Obama Plays Dumb On Netanyahu Snub: What Snub?

The White House says that President Obama won't meet with Bibi because he doesn't want to influence the Israeli elections, because snubbing a world leader who's literally blocks away would never influence anyone.
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The White House says that President Obama won't meet with Bibi because he doesn't want to influence the Israeli elections, because snubbing a world leader who's literally blocks away would never influence anyone.
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For the past week or so, Speaker of the House John Boehner (R-Ohio) and Israeli Prime Minister Benjamin Netanyahu have been up and down a strategic roller-coaster over their plan to pitch Congress on imposing additional sanctions on Iran. President Obama has long vowed to veto any effort at undermining P5 plus 1 talks with a unilateral sanctions bill, but Boehner invited Netanyahu to make an address to a joint session of Congress so he can lobby them to do just that, and in a breach in protocol that amounts to a slap in the face, Netanyahu didn't inform the White House of the visit, Boehner's office did.

The move backfired badly on Netanyahu and Boehner, as Democrats who had been supportive of passing a sanctions bill reacted by delaying any such vote until after the March 24 deadline for the Iran nuclear talks. In Israel, Netanyahu's stunt has engendered a backlash over the questionable judgment he's shown in antagonizing the leader of Israel's closest ally. Through it all, the White House has been content to pop corn and duck the odd bit of debris. Asked early on if President Obama would meet with the PM when he visits in March, the White House has maintained that the president won't see Netanyahu, but not because they're snubbing him.

This week, CNN's Fareed Zakaria asked the president about it, point-blank, and Obama insisted there was no snub:

"I'll let Mr. Boehner answer that and Mr. Netanyahu. I speak with Prime Minister Netanyahu all the time. We're declining to meet with him; I'm declining to meet with him simply because our general policy is we don't meet with any world leader two weeks before their election.

"I think that's inappropriate, and that's true with some of our closest allies. David Cameron, who's got an election coming up, recently came to visit because he insisted that if he wants to come and it was a very important meeting, he needs to be far away enough from the election that it doesn't look like in some ways we're meddling or putting our thumbs on the scale."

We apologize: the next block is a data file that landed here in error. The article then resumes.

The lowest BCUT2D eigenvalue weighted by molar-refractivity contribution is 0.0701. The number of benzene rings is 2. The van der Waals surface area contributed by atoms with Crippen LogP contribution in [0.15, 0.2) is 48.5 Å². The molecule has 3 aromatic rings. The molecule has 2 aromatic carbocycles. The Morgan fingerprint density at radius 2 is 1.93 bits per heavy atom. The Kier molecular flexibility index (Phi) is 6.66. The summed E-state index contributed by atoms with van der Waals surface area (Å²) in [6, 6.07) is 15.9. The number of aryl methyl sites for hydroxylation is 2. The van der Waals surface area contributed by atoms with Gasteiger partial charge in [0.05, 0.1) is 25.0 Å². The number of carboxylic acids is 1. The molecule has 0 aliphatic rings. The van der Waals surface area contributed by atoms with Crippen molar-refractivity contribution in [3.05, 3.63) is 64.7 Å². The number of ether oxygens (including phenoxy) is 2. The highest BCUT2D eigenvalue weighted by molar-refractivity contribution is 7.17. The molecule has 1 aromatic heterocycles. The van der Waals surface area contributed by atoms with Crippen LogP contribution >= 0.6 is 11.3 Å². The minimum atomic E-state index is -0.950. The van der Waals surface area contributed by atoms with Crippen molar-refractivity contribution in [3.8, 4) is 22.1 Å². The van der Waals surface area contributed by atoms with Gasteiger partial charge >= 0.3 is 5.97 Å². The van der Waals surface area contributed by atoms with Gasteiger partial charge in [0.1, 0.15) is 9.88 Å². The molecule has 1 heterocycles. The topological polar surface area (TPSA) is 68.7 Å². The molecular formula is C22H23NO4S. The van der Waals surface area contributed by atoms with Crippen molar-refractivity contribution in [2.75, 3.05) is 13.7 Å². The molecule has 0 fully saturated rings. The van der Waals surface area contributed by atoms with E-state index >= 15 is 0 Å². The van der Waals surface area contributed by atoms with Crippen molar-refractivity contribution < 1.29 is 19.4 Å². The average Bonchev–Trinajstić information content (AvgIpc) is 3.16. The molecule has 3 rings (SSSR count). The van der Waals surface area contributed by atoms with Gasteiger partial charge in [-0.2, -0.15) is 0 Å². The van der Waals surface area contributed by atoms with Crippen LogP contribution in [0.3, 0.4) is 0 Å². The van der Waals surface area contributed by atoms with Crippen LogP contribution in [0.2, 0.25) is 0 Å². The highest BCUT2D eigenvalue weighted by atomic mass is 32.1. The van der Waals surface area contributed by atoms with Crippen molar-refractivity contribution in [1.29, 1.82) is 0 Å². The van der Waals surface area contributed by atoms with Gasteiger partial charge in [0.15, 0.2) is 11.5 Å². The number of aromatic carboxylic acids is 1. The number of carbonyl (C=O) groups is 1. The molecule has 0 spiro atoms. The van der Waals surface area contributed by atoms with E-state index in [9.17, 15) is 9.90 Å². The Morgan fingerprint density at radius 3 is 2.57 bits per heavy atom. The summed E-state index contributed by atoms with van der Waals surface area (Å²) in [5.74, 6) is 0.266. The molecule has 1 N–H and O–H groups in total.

Now, the president is right, there is an election in Israel just weeks after Netanyahu's proposed visit, and ordinarily, the president's premise makes sense, because in order to meet with a foreign leader, that leader is ordinarily invited by the president, which does, indeed, imply or give the appearance of an endorsement. In this case, though, Netanyahu invited himself, and so the fact that he is going to be just a few blocks away, yet Obama won't so much as glance or wave at him, could as easily imply or give the appearance of a slam or a snub (albeit a well-earned snub, in this case).

The White House doesn't see it that way, or at least they say they don't see it that way. This administration has mastered the art of the icy arranged marriage with Netanyahu, and while they continued to insist that this was all just an effort to keep the Israeli elections fair, there is not a single White House official who can withstand so much as a skeptical glance without cracking a smile. If Zakaria had pressed President Obama even a little bit, I bet he would have cracked, too, and suggested that Netanyahu go on with that alley-cat-coat-wearing, hush-puppy-shoe-wearing crumbcake who invited him.

They're not really even trying to hide the fact that this is a snub, because why should they? Netanyahu and Boehner have acted indefensibly, and deserve whatever they get, but the beautiful thing is that anyonr who wants to whine about it has to get through Benjamin Netanyahu, first. The real beauty of this snub is that it was the snubbee who gave them cover for it:

“I can’t find an example of any previous Israeli government whose prime minister, on the eve of elections, made a cynical attempt to use relations between Israel and the United States as a party advertisement,” Mr. Netanyahu said, according to a report by The Associated Press at the time.

Now, it looks like Netanyahu's slap at Obama, and the president's subsequent snub, figure to hurt the prime minister much more than any presidential visit could have helped. It is yet another in a string of victories for Obama, who might just wind up being given a third term before it's all said and done.